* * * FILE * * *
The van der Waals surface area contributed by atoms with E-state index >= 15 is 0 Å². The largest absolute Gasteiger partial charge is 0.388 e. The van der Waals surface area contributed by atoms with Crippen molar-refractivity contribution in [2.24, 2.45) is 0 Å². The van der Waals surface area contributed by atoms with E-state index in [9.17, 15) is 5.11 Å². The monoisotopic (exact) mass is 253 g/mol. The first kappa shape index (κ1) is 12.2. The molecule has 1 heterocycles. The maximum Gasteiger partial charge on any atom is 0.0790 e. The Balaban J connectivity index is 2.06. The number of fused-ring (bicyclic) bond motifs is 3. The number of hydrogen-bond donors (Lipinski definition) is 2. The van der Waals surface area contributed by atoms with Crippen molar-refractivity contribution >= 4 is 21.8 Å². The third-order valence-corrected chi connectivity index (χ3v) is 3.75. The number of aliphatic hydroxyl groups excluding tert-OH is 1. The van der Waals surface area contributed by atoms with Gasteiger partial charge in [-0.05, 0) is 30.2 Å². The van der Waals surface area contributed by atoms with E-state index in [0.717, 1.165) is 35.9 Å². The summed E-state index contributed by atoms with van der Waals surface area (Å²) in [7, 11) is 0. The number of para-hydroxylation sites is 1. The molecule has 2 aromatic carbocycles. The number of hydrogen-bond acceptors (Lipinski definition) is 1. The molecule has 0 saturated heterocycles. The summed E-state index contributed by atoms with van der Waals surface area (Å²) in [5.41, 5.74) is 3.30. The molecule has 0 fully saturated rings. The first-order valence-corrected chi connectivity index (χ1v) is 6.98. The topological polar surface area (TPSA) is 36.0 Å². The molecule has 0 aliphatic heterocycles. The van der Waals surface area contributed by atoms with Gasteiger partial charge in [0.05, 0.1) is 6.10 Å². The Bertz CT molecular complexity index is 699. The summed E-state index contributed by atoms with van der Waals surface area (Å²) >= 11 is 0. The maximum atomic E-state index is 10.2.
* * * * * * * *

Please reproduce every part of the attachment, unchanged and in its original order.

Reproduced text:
The van der Waals surface area contributed by atoms with E-state index >= 15 is 0 Å². The largest absolute Gasteiger partial charge is 0.388 e. The van der Waals surface area contributed by atoms with Crippen molar-refractivity contribution in [2.24, 2.45) is 0 Å². The van der Waals surface area contributed by atoms with E-state index in [9.17, 15) is 5.11 Å². The monoisotopic (exact) mass is 253 g/mol. The first kappa shape index (κ1) is 12.2. The molecule has 1 heterocycles. The maximum Gasteiger partial charge on any atom is 0.0790 e. The Balaban J connectivity index is 2.06. The number of fused-ring (bicyclic) bond motifs is 3. The number of hydrogen-bond donors (Lipinski definition) is 2. The van der Waals surface area contributed by atoms with Crippen molar-refractivity contribution >= 4 is 21.8 Å². The third-order valence-corrected chi connectivity index (χ3v) is 3.75. The number of aliphatic hydroxyl groups excluding tert-OH is 1. The van der Waals surface area contributed by atoms with Gasteiger partial charge in [-0.05, 0) is 30.2 Å². The van der Waals surface area contributed by atoms with E-state index in [0.717, 1.165) is 35.9 Å². The summed E-state index contributed by atoms with van der Waals surface area (Å²) in [7, 11) is 0. The number of para-hydroxylation sites is 1. The molecule has 2 aromatic carbocycles. The number of hydrogen-bond acceptors (Lipinski definition) is 1. The molecule has 0 saturated heterocycles. The summed E-state index contributed by atoms with van der Waals surface area (Å²) in [5.41, 5.74) is 3.30. The molecule has 0 fully saturated rings. The first-order valence-corrected chi connectivity index (χ1v) is 6.98. The topological polar surface area (TPSA) is 36.0 Å². The molecule has 0 aliphatic heterocycles. The van der Waals surface area contributed by atoms with Gasteiger partial charge in [0.05, 0.1) is 6.10 Å². The Bertz CT molecular complexity index is 699. The summed E-state index contributed by atoms with van der Waals surface area (Å²) >= 11 is 0. The maximum atomic E-state index is 10.2.